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Restitution Programs: Problems and Solutions

NCJ Number
Corrections Today Volume: 50 Issue: 4 Dated: (July 1988) Pages: 165-167
M Courlander
Date Published
3 pages
Critics have argued that restitution programs are not punitive, do not deter, and promote undesired victim-offender contact; while advocates counter that some punishment and deterrence is accomplished, that restitution is rehabilitative, and that victim-offender contact need not occur.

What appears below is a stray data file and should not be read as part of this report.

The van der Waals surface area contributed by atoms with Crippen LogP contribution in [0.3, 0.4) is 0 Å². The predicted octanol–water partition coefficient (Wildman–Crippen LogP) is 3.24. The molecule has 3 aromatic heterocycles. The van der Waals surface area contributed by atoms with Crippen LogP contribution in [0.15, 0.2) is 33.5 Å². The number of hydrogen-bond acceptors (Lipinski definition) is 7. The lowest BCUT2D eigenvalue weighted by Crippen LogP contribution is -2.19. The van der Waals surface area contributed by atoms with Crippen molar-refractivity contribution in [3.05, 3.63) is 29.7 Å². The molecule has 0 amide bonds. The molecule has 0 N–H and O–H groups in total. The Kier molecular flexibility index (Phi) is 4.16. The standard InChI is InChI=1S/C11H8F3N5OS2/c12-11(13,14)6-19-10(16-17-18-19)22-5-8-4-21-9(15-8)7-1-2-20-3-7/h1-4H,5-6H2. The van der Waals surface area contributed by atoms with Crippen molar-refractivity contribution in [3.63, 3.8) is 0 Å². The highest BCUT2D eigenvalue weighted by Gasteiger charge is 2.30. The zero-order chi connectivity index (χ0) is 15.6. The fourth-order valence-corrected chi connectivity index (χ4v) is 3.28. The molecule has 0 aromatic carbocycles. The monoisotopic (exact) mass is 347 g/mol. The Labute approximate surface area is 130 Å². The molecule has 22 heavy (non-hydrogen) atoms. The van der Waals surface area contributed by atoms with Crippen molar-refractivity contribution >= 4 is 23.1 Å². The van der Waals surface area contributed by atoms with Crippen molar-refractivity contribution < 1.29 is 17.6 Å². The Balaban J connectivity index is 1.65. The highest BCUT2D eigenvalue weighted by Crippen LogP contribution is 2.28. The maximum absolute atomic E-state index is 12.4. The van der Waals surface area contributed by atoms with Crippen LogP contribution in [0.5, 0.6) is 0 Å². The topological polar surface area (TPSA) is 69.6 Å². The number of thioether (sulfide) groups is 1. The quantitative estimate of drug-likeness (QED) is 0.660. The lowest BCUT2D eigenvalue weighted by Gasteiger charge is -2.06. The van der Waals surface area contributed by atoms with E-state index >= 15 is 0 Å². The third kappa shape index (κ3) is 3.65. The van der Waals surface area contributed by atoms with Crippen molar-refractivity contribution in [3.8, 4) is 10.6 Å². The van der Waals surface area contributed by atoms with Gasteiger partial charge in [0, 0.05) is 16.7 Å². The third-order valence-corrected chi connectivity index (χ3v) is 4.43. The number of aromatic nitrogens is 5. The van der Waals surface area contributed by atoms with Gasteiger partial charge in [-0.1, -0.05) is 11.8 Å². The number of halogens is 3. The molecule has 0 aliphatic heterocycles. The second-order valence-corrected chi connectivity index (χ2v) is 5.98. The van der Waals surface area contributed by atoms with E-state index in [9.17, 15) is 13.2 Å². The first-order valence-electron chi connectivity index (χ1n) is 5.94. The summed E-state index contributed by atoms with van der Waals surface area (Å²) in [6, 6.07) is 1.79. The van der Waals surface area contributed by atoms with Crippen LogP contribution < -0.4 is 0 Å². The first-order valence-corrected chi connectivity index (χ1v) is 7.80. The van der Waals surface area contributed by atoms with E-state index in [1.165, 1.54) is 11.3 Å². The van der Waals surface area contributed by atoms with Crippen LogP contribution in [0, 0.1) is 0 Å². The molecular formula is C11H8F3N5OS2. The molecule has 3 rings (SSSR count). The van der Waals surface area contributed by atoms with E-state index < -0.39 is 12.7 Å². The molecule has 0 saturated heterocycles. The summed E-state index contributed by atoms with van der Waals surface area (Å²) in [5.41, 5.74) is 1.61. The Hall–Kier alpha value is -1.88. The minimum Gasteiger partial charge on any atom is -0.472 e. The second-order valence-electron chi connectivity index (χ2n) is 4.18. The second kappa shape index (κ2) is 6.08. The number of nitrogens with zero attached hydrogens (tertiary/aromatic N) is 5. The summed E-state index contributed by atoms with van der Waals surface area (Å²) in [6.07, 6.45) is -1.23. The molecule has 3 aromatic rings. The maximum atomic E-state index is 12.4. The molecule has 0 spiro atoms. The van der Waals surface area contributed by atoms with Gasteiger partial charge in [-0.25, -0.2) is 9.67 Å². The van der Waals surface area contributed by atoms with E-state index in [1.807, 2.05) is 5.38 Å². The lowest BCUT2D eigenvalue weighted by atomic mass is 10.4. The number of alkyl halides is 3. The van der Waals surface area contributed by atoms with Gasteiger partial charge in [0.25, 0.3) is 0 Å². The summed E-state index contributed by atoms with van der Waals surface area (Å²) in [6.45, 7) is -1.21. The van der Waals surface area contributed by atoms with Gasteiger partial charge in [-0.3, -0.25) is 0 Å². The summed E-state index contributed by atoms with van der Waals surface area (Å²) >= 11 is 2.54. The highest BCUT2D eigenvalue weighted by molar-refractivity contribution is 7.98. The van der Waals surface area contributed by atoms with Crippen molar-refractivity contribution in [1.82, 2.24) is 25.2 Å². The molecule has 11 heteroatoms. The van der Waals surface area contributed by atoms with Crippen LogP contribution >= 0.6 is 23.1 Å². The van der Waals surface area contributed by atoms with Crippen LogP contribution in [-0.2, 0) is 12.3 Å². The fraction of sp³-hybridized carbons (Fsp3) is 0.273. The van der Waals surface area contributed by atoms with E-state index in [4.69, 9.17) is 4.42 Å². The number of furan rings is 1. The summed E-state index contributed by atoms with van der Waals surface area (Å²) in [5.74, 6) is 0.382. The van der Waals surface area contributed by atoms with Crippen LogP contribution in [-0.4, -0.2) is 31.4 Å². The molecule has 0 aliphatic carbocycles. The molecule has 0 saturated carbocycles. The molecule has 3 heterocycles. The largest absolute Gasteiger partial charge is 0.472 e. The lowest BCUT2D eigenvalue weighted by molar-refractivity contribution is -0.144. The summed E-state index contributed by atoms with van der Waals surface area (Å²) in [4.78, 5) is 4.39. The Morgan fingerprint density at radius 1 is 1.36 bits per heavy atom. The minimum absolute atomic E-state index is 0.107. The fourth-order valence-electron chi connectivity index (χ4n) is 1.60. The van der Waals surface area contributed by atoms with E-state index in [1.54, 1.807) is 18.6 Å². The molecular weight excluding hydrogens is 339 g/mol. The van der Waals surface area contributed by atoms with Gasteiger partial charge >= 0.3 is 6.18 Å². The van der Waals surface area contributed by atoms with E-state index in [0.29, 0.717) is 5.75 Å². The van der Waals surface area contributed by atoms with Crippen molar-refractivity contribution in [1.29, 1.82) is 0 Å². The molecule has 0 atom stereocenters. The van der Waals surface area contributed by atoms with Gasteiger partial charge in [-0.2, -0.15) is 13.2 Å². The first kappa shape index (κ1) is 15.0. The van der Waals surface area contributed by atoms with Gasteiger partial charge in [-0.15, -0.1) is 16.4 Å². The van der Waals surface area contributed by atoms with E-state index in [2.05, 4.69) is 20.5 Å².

These potential costs and benefits aside, restitution programs, especially those involving juveniles, have many impediments to implementation and operation. Not all crimes can be compensated: while offenses such as vandalism and burglary lend themselves to financial restitutions; others, such as assault, driving under the influence, or arson, do not. While some programs have used restitution to the community for the latter types of crime, the relief afforded a victim by community service programs is remote. Further, restitution programs usually exclude serious offenders, offenses involving large dollar costs usually make restitution impossible, and finding employment for offenders so they can make restitution is difficult. Special problems are encountered by juveniles who must attend school, lack transportation, and have low earning capabilities. Further, employers may be reluctant to hire minors, and rehabilitative and punitive goals may be circumvented if parents pay restitution. Despite these problems, many can be overcome, and even when solutions cannot be found, an awareness of difficulties can alleviate frustration and bolster staff morale.